• The white blood cells’ ability to kill infection(s) is enhanced because oxygen is itself both an effective anti-biotic, anti-fungal and anti-viral.
  • Swelling and inflammation are reduced. This is because the delivery of extra oxygen allows the rapid growth of new blood vessels into the affected areas and these are then available for healing and repair purposes.
  • Recent studies are now suggesting that increased oxygen levels trigger the release of stem cells from the bone marrow. These stem cells have the potential to transform into any cell of the body and so there is the possibility that damaged tissues could be renewed [3].

Through this therapy, and depending upon the pressure level, the body is provided with between a ten and twenty fold increase in normal oxygen delivery. HBOT is a simple, non-invasive and painless treatment.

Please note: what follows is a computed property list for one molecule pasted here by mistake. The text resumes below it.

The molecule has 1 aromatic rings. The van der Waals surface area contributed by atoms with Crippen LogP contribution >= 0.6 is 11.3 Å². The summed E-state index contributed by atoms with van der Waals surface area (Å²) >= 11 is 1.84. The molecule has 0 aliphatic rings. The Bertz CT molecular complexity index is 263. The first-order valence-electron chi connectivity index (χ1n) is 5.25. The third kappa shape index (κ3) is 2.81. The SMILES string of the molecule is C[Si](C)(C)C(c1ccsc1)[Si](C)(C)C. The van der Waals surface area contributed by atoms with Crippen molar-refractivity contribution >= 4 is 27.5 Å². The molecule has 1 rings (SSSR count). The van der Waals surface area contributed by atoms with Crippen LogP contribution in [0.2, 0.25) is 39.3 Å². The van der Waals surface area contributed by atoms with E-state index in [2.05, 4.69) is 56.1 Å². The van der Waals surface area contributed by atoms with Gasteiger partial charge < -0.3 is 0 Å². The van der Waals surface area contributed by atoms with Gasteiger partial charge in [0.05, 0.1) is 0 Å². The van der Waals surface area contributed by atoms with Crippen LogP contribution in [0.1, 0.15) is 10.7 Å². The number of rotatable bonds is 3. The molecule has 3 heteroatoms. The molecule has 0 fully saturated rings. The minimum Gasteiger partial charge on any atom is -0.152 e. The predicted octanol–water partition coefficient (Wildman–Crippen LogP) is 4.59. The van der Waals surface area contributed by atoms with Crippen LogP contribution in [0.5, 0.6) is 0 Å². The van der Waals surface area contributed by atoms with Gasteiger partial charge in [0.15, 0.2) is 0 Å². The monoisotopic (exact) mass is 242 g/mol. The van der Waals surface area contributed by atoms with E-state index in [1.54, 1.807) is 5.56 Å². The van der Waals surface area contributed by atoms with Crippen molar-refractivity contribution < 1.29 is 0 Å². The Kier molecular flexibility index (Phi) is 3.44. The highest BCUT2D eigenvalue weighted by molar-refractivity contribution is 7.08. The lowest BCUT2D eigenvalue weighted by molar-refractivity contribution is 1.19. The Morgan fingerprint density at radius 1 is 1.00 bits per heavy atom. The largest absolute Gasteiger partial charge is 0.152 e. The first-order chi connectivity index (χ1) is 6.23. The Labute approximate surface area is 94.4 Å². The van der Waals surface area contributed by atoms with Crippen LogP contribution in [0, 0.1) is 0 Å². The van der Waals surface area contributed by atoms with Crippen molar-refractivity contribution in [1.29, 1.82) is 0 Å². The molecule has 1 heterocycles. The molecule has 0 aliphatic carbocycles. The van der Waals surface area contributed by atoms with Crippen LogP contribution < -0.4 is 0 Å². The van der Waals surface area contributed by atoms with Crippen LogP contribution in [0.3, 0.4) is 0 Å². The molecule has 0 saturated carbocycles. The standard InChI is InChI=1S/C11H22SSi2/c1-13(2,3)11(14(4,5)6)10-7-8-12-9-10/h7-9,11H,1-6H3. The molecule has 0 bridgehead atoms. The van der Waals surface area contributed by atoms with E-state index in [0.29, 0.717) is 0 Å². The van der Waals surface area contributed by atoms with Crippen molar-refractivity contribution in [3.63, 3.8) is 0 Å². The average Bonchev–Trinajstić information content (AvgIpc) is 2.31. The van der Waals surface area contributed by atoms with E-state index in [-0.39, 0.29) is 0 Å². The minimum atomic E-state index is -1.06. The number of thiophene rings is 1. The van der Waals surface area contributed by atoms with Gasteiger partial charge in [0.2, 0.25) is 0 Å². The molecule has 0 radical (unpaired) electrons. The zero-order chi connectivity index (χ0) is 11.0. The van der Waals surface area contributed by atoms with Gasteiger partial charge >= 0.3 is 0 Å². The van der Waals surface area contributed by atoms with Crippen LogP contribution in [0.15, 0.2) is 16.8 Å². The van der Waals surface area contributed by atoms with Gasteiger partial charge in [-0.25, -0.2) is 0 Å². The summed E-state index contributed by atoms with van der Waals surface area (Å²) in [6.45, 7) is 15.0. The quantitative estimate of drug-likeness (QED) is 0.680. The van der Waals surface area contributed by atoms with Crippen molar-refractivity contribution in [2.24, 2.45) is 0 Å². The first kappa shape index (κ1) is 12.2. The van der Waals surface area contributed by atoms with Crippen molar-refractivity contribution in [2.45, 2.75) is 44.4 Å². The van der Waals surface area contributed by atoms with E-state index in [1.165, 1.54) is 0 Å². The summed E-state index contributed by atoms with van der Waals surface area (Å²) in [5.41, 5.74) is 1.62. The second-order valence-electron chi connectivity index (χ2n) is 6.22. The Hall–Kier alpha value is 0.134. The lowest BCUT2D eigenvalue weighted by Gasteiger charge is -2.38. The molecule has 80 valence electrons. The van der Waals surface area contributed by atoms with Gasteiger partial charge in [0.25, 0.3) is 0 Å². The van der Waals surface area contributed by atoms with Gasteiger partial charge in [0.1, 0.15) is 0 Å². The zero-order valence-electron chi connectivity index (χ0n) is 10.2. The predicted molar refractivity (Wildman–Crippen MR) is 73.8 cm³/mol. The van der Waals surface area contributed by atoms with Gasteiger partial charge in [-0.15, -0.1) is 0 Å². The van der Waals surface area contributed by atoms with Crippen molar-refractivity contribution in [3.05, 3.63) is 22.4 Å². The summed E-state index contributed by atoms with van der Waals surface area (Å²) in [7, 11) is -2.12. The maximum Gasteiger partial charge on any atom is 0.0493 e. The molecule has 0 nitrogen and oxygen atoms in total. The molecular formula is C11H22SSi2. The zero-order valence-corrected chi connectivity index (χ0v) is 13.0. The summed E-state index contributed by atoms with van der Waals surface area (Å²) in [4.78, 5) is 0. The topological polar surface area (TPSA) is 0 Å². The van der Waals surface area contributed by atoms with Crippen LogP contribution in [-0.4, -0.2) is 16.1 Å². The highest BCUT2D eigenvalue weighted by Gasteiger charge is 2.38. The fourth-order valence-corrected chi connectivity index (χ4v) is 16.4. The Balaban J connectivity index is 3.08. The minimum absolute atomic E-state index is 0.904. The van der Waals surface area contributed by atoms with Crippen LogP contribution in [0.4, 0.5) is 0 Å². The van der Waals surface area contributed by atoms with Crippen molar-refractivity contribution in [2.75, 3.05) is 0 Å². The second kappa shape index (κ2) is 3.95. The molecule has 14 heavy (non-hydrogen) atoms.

Which conditions benefit from HBOT?

HBOT is of proven benefit in carbon monoxide poisoning, multiple sclerosis, cerebral palsy, cognitive disorders in the elderly, myocardial infarction (heart attack), stroke, burns, leg ulcers, coronary artery stents, radiation damage and (problem) wounds that are failing to heal. A comprehensive list of conditions that have been found to benefit from HBOT can be seen at Hyperbaric Oxygen Treatment Trust HBOTT - Research, where you will find links to the references supporting these many benefits of HBOT.

HBOT protects against and treats most infections.